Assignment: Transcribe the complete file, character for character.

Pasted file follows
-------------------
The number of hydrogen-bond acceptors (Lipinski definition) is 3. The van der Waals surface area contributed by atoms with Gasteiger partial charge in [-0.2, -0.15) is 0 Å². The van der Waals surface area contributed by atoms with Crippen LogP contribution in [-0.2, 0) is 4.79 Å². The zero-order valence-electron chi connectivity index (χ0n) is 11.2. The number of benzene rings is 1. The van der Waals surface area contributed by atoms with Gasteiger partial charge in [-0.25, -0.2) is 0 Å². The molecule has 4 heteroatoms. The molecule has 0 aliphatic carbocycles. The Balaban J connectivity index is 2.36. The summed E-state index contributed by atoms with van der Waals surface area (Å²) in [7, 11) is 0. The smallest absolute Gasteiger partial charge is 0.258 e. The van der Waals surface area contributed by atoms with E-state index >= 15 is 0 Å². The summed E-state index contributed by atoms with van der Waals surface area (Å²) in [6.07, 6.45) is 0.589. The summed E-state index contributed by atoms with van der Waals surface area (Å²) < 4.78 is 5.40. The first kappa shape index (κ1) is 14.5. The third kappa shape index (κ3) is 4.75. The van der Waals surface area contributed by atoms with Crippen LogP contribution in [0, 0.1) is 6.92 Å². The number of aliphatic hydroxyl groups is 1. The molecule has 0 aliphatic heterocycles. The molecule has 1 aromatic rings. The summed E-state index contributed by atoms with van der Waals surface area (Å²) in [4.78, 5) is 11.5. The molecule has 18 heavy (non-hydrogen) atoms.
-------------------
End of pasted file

The number of hydrogen-bond acceptors (Lipinski definition) is 3. The van der Waals surface area contributed by atoms with Gasteiger partial charge in [-0.2, -0.15) is 0 Å². The van der Waals surface area contributed by atoms with Crippen LogP contribution in [-0.2, 0) is 4.79 Å². The zero-order valence-electron chi connectivity index (χ0n) is 11.2. The number of benzene rings is 1. The van der Waals surface area contributed by atoms with Gasteiger partial charge in [-0.25, -0.2) is 0 Å². The molecule has 4 heteroatoms. The molecule has 0 aliphatic carbocycles. The Balaban J connectivity index is 2.36. The summed E-state index contributed by atoms with van der Waals surface area (Å²) in [7, 11) is 0. The smallest absolute Gasteiger partial charge is 0.258 e. The van der Waals surface area contributed by atoms with E-state index >= 15 is 0 Å². The summed E-state index contributed by atoms with van der Waals surface area (Å²) in [6.07, 6.45) is 0.589. The summed E-state index contributed by atoms with van der Waals surface area (Å²) < 4.78 is 5.40. The first kappa shape index (κ1) is 14.5. The third kappa shape index (κ3) is 4.75. The van der Waals surface area contributed by atoms with Crippen LogP contribution in [0, 0.1) is 6.92 Å². The number of aliphatic hydroxyl groups is 1. The molecule has 0 aliphatic heterocycles. The molecule has 1 aromatic rings. The summed E-state index contributed by atoms with van der Waals surface area (Å²) in [4.78, 5) is 11.5. The molecule has 18 heavy (non-hydrogen) atoms.